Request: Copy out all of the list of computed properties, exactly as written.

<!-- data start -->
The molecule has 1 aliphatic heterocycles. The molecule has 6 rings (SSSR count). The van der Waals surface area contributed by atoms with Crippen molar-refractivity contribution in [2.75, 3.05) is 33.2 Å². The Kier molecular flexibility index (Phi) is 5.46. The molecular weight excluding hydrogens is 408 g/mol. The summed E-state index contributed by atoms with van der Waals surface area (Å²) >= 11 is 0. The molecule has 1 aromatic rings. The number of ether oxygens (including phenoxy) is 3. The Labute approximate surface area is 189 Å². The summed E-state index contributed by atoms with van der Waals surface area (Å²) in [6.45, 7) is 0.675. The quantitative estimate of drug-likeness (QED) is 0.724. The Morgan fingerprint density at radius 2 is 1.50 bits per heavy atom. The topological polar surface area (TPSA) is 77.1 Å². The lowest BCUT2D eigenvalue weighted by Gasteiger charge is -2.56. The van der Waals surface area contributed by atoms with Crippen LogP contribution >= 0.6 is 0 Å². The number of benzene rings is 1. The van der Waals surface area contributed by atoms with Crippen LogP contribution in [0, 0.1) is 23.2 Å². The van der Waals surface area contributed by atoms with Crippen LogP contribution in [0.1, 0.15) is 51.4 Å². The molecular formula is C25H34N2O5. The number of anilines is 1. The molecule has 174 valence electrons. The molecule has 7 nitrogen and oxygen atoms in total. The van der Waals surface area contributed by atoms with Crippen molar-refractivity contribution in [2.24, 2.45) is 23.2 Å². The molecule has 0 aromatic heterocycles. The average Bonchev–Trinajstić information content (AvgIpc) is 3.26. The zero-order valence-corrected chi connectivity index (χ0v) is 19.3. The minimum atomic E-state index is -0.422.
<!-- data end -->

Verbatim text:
The molecule has 1 aliphatic heterocycles. The molecule has 6 rings (SSSR count). The van der Waals surface area contributed by atoms with Crippen molar-refractivity contribution in [2.75, 3.05) is 33.2 Å². The Kier molecular flexibility index (Phi) is 5.46. The molecular weight excluding hydrogens is 408 g/mol. The summed E-state index contributed by atoms with van der Waals surface area (Å²) >= 11 is 0. The molecule has 1 aromatic rings. The number of ether oxygens (including phenoxy) is 3. The Labute approximate surface area is 189 Å². The summed E-state index contributed by atoms with van der Waals surface area (Å²) in [6.45, 7) is 0.675. The quantitative estimate of drug-likeness (QED) is 0.724. The Morgan fingerprint density at radius 2 is 1.50 bits per heavy atom. The topological polar surface area (TPSA) is 77.1 Å². The lowest BCUT2D eigenvalue weighted by Gasteiger charge is -2.56. The van der Waals surface area contributed by atoms with Crippen LogP contribution >= 0.6 is 0 Å². The number of benzene rings is 1. The van der Waals surface area contributed by atoms with Crippen LogP contribution in [0, 0.1) is 23.2 Å². The van der Waals surface area contributed by atoms with Crippen LogP contribution in [0.1, 0.15) is 51.4 Å². The molecular formula is C25H34N2O5. The number of anilines is 1. The molecule has 174 valence electrons. The molecule has 7 nitrogen and oxygen atoms in total. The van der Waals surface area contributed by atoms with Crippen molar-refractivity contribution in [2.24, 2.45) is 23.2 Å². The molecule has 0 aromatic heterocycles. The average Bonchev–Trinajstić information content (AvgIpc) is 3.26. The zero-order valence-corrected chi connectivity index (χ0v) is 19.3. The minimum atomic E-state index is -0.422.